GREAT BARRINGTON -- Monument Mountain High School's multimillion dollar renovation has received an important endorsement from the town that will be hit with the largest bill.
The Great Barrington Board of Selectmen on Wednesday voted 3-1 to endorse the $56 million high school renovation. Residents will see an increase of $109 to $118 per $100,000 of a property's assessed value.
Selectmen Deborah Phillips, Andrew Blechman and Stephen Bannon -- who serves as chairman of the Berkshire Hills Regional School Committee -- supported the measure.
"We don't have a lot of choices if we want to provide quality education," Phillips said. "I think it will go up regardless and in a less planned way [if we don't approve this]."
Selectman Sean Stanton abstained from a vote, citing a lack of information to make an informed decision, while Selectman Dan Bailly was the lone vote against the project.
"It's really tough being a parent with a child in the school system. It obviously needs upgrading," Bailly said, noting that he has heard from constituents who say they can't afford it. "Eventually someone needs to be their voice."
Two of the three towns in Berkshire Hills Regional School District now have endorsed the project. West Stockbridge's Select Board and Finance Committee approved the plan in September. The Stockbridge Board of Selectmen expect to hear a presentation on Oct. 21 at the Stockbridge town hall, according to the Selectmen's office.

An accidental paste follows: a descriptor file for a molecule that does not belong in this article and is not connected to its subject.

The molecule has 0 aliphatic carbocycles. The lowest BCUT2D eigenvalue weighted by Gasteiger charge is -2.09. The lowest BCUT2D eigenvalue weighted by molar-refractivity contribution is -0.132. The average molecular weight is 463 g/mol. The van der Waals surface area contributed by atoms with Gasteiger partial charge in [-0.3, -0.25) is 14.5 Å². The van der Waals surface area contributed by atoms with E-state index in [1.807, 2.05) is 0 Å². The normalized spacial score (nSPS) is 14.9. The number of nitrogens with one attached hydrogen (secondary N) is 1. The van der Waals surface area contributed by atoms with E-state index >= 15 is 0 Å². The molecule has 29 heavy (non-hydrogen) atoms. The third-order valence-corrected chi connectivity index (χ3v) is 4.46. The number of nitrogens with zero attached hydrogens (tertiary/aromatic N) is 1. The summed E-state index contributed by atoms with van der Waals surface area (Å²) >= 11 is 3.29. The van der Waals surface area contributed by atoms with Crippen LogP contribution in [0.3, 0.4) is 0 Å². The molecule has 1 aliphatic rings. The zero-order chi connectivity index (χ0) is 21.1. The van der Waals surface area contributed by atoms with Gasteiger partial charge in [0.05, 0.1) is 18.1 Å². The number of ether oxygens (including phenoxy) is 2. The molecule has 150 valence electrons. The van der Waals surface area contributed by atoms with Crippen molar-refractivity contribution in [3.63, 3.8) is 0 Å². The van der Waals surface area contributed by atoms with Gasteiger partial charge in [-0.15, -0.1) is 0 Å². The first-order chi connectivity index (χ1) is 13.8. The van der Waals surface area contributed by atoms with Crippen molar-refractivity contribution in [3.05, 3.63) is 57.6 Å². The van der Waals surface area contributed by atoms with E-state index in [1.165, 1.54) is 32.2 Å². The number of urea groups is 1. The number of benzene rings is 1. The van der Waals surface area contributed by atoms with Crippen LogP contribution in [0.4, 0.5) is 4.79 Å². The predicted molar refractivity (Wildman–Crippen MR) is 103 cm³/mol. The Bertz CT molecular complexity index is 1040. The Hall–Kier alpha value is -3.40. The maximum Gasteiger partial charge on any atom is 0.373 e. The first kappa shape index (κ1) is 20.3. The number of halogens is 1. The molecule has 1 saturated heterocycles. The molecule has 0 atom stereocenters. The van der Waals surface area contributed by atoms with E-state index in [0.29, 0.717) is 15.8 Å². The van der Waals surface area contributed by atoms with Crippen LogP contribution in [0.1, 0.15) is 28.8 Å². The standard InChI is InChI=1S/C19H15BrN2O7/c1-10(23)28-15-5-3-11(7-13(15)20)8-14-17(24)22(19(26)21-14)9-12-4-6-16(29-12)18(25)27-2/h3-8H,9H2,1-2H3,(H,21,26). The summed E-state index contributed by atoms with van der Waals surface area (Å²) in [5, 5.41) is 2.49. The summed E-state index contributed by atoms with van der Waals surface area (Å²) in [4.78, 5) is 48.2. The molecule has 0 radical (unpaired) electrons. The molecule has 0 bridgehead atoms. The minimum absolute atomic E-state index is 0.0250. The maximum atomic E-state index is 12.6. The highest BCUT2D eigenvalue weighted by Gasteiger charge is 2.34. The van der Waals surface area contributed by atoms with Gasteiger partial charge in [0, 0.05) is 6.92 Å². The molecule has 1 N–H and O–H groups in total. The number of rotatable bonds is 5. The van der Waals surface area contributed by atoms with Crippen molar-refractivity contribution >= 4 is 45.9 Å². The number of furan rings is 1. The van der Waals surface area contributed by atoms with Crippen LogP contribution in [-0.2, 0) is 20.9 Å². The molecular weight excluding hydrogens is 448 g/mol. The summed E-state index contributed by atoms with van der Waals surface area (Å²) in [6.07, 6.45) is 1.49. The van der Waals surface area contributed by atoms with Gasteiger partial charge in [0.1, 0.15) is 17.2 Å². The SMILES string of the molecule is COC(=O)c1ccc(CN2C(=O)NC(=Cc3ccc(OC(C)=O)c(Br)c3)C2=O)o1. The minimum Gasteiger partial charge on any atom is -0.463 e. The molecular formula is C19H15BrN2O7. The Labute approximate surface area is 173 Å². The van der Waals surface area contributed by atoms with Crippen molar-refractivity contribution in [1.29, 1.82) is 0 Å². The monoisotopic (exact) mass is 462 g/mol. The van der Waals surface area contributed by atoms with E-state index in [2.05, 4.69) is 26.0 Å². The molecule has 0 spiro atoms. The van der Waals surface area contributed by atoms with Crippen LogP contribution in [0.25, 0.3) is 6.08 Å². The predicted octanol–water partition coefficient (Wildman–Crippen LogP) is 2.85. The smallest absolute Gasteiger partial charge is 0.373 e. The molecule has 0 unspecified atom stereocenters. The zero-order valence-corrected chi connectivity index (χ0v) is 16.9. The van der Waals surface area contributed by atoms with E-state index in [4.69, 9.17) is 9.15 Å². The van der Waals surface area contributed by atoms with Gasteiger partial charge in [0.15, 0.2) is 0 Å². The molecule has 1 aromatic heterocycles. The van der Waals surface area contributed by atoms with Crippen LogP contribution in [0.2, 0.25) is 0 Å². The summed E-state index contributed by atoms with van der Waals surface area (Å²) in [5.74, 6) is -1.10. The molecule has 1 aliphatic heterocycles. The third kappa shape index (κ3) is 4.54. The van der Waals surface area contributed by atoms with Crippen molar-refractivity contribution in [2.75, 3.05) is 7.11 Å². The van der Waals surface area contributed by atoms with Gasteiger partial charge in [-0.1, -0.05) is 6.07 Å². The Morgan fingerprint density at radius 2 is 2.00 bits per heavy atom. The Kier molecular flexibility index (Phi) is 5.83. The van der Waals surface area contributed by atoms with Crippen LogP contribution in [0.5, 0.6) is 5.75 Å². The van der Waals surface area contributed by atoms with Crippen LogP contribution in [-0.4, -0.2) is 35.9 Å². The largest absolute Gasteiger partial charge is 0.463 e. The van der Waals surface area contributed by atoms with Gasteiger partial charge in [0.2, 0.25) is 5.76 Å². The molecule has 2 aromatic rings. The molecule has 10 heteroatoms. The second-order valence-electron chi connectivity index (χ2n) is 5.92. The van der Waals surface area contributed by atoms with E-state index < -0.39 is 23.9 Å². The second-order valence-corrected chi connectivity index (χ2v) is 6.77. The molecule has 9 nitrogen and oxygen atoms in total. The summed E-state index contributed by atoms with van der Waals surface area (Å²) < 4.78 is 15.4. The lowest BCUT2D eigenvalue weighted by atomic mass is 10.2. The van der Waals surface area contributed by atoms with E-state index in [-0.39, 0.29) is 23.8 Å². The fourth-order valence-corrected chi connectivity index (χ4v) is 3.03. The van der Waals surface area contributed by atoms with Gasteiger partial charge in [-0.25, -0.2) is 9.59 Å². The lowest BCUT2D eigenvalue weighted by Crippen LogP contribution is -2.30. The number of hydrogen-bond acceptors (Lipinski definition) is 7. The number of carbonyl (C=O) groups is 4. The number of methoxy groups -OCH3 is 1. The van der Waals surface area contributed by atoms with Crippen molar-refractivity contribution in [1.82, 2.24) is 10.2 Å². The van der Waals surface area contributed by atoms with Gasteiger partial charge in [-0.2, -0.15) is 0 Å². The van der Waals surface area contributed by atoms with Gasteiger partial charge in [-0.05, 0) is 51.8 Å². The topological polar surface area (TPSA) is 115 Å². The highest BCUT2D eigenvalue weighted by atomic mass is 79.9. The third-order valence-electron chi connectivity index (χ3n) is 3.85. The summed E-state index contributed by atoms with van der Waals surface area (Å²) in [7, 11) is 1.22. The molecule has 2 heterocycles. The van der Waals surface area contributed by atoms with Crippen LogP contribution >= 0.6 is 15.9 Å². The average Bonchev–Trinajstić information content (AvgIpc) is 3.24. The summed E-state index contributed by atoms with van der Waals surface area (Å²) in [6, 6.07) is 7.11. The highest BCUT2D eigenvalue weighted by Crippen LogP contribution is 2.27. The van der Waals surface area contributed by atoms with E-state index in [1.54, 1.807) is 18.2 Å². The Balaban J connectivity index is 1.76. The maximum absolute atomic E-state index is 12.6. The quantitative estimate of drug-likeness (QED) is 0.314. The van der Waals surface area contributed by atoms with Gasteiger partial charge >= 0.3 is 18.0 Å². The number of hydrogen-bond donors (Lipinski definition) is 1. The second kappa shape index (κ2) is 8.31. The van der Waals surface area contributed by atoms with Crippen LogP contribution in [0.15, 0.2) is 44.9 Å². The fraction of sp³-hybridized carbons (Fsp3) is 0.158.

If Stockbridge officials also endorse the project, residents of the member towns will vote Nov. 5 on the measure, as well as another ballot question to override Proposition 2 1/2.
The renovations are necessary because the facility is nearly 50 years old, said Berkshire Hills Regional School District Superintendent Peter Dillon during a project presentation to Selectmen on Tuesday.
Schoolwide renovations would include plumbing, electrical wiring, and bringing handicap access up to code. There also would be a new science laboratory, additional classroom space and a greenhouse.
The state has offered to reimburse $25 million, or 48.52 percent. The town would lose the funding at the end if it is not used.
Forgoing the renovations and performing piecemeal repairs would cost $40.2 million without additional amenities, which include the science wing, greenhouse, and other amenities, according to district officials.
On Wednesday, Dillon said the renovations will be needed regardless of whether voters approve the current measure.
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